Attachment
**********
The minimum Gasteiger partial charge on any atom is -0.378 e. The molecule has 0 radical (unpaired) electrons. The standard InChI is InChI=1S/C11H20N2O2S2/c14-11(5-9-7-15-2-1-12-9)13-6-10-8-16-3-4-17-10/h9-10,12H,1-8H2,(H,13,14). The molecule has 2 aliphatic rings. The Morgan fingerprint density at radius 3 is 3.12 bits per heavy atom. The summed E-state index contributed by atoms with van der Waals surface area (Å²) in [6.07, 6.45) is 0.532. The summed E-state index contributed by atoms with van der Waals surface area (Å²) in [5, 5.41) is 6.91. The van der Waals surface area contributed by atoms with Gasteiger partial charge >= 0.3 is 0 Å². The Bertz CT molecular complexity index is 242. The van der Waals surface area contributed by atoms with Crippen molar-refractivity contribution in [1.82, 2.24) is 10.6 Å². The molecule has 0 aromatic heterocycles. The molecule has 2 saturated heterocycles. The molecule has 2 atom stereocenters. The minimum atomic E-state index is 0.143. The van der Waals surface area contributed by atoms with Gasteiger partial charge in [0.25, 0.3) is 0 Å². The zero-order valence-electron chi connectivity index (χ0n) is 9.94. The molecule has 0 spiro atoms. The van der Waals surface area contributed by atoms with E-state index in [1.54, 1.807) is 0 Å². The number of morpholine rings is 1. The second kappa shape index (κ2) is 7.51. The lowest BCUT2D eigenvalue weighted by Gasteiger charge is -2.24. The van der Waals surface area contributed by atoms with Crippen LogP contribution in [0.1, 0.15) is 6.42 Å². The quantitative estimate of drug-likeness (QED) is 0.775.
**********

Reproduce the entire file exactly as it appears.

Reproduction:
The minimum Gasteiger partial charge on any atom is -0.378 e. The molecule has 0 radical (unpaired) electrons. The standard InChI is InChI=1S/C11H20N2O2S2/c14-11(5-9-7-15-2-1-12-9)13-6-10-8-16-3-4-17-10/h9-10,12H,1-8H2,(H,13,14). The molecule has 2 aliphatic rings. The Morgan fingerprint density at radius 3 is 3.12 bits per heavy atom. The summed E-state index contributed by atoms with van der Waals surface area (Å²) in [6.07, 6.45) is 0.532. The summed E-state index contributed by atoms with van der Waals surface area (Å²) in [5, 5.41) is 6.91. The van der Waals surface area contributed by atoms with Gasteiger partial charge >= 0.3 is 0 Å². The Bertz CT molecular complexity index is 242. The van der Waals surface area contributed by atoms with Crippen molar-refractivity contribution in [1.82, 2.24) is 10.6 Å². The molecule has 0 aromatic heterocycles. The molecule has 2 saturated heterocycles. The molecule has 2 atom stereocenters. The minimum atomic E-state index is 0.143. The van der Waals surface area contributed by atoms with Gasteiger partial charge in [0.25, 0.3) is 0 Å². The zero-order valence-electron chi connectivity index (χ0n) is 9.94. The molecule has 0 spiro atoms. The van der Waals surface area contributed by atoms with E-state index in [1.54, 1.807) is 0 Å². The number of morpholine rings is 1. The second kappa shape index (κ2) is 7.51. The lowest BCUT2D eigenvalue weighted by Gasteiger charge is -2.24. The van der Waals surface area contributed by atoms with Crippen LogP contribution in [0.1, 0.15) is 6.42 Å². The quantitative estimate of drug-likeness (QED) is 0.775.